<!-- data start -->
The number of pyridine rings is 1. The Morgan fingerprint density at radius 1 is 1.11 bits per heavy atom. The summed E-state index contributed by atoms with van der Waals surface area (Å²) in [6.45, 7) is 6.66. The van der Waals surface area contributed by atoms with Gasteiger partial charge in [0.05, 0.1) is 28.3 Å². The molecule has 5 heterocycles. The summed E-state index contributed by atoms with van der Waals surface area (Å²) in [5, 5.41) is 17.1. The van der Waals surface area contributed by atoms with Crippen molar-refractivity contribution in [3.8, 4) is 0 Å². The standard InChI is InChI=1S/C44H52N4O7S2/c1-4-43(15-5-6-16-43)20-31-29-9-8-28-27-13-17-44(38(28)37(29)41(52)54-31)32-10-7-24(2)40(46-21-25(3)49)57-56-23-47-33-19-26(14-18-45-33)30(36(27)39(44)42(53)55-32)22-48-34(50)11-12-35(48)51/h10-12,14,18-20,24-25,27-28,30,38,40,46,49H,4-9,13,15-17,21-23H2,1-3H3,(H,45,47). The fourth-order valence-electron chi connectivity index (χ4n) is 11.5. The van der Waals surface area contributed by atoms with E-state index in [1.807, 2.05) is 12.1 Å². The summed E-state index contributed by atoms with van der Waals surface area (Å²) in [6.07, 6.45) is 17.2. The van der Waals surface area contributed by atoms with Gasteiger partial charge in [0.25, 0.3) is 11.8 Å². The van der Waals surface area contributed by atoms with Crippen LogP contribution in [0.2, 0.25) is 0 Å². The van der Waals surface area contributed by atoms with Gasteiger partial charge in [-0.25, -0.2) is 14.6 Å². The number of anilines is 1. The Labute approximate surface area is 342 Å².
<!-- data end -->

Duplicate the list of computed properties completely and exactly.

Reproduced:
The number of pyridine rings is 1. The Morgan fingerprint density at radius 1 is 1.11 bits per heavy atom. The summed E-state index contributed by atoms with van der Waals surface area (Å²) in [6.45, 7) is 6.66. The van der Waals surface area contributed by atoms with Gasteiger partial charge in [0.05, 0.1) is 28.3 Å². The molecule has 5 heterocycles. The summed E-state index contributed by atoms with van der Waals surface area (Å²) in [5, 5.41) is 17.1. The van der Waals surface area contributed by atoms with Crippen molar-refractivity contribution in [3.8, 4) is 0 Å². The standard InChI is InChI=1S/C44H52N4O7S2/c1-4-43(15-5-6-16-43)20-31-29-9-8-28-27-13-17-44(38(28)37(29)41(52)54-31)32-10-7-24(2)40(46-21-25(3)49)57-56-23-47-33-19-26(14-18-45-33)30(36(27)39(44)42(53)55-32)22-48-34(50)11-12-35(48)51/h10-12,14,18-20,24-25,27-28,30,38,40,46,49H,4-9,13,15-17,21-23H2,1-3H3,(H,45,47). The fourth-order valence-electron chi connectivity index (χ4n) is 11.5. The van der Waals surface area contributed by atoms with E-state index in [1.807, 2.05) is 12.1 Å². The summed E-state index contributed by atoms with van der Waals surface area (Å²) in [6.07, 6.45) is 17.2. The van der Waals surface area contributed by atoms with Gasteiger partial charge in [0.25, 0.3) is 11.8 Å². The van der Waals surface area contributed by atoms with Crippen LogP contribution in [0.2, 0.25) is 0 Å². The van der Waals surface area contributed by atoms with Gasteiger partial charge in [-0.25, -0.2) is 14.6 Å². The number of anilines is 1. The Labute approximate surface area is 342 Å².